How to build the perfect speaker

Comeau has greater than 30 years enjoy in the audio business. He used to be co-founder and technical director of British loudspeaker manufacturer Heybrook, prior to joining Mission as director of acoustic design in 1999.

Well-known speaker designs by means of Peter Comeau include the Award-winning Heybrook HB1 and Mission 780s, the Mission 782, Volare V63 and Elegante E8 speakers, and Wharfedale's iconic Diamond vary of speakers.

So, how does the process start?

Comeau explains: “First of all, you must determine an idea. This concept has to be in response to the fact of what folks in fact want to purchase. Not all nice designs make it into other people’s properties.

“Over the past five decades I’ve noticed audio system diminish from widespread models sporting 12-inch bass devices, down to today’s hi-fi bookshelf techniques with four-inch drivers. Ignore marketplace trends at your peril!

“On the different hand, you also have to consider the physics of the audio system. What sound quality is needed and which drivers and cabinet system will easiest provide it? How does this fit in with the visible idea of the design? In the end, it has to be a compromise between what the market wants and what's bodily possible for the price.”

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Start listening

As quickly as the initial thought is whole, you can start listening. It is essential, early on, to know what the product might sound like. A discerning ear is essential to a loudspeaker’s fate, even though having the latest tech also helps.

“Nowadays it is relatively easy to create a starting-point crossover the use of laptop instrument and, even at this level, you must be ready to listen whether the pressure gadgets are behaving as you desire to," says Comeau.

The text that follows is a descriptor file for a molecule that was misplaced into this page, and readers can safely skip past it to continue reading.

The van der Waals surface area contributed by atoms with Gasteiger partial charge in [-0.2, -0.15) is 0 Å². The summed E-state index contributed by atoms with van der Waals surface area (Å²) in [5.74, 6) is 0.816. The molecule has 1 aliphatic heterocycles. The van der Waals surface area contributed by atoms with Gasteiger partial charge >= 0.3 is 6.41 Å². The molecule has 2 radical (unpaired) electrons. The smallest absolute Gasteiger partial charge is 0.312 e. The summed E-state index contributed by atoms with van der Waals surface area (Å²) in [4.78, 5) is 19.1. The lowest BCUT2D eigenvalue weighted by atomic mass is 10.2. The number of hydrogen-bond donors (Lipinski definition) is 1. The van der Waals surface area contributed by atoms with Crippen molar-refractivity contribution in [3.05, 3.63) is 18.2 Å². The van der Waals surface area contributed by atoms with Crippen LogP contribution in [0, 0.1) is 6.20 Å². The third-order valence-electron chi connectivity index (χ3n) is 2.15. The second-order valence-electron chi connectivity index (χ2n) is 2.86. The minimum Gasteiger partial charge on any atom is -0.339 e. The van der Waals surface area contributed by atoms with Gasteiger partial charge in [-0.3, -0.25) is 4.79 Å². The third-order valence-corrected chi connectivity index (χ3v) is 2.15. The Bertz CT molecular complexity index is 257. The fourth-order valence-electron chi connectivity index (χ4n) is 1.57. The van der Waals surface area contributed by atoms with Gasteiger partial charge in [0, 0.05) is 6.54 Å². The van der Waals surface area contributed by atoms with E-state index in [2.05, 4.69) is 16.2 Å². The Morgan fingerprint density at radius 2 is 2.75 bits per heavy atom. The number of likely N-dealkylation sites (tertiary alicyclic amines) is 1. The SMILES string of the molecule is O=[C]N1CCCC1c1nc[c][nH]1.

“My main target is to achieve a system that portrays the music in an enjoyable and convincing way. That’s not as easy as it sounds! You have to make sure all the instruments and vocalists can be easily heard and that the dynamics of how they are performing are translated as accurately as possible. Timing and rhythm also have to be transmitted to the listener with precision.

“You should be able to close your eyes and feel that you’re at a concert listening to a real, live and thoroughly enjoyable performance. It’s tough to get that right for rock, jazz and classical all at once, but it has to be done!”

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A running prototype

After developing a concept, you move on to building a prototype. This does not need to look aesthetically pleasing. It can be a rough and unfinished wooden box, complete with staples and splinters. This is the stage where the most research wil take place, along with the most changes.

As Comeau tells What Hi-Fi?: “It only has to be good enough for you to judge whether the drivers and the system achieve the performance required. Expect to make a lot of changes before you can decide how you’re going to put the production model together.

“For example, in the Wharfedale Diamond 200 Series I did a lot of research into the slot-loaded port because I really wanted to achieve a powerful bass performance that made it sound as though you were listening to a much bigger system.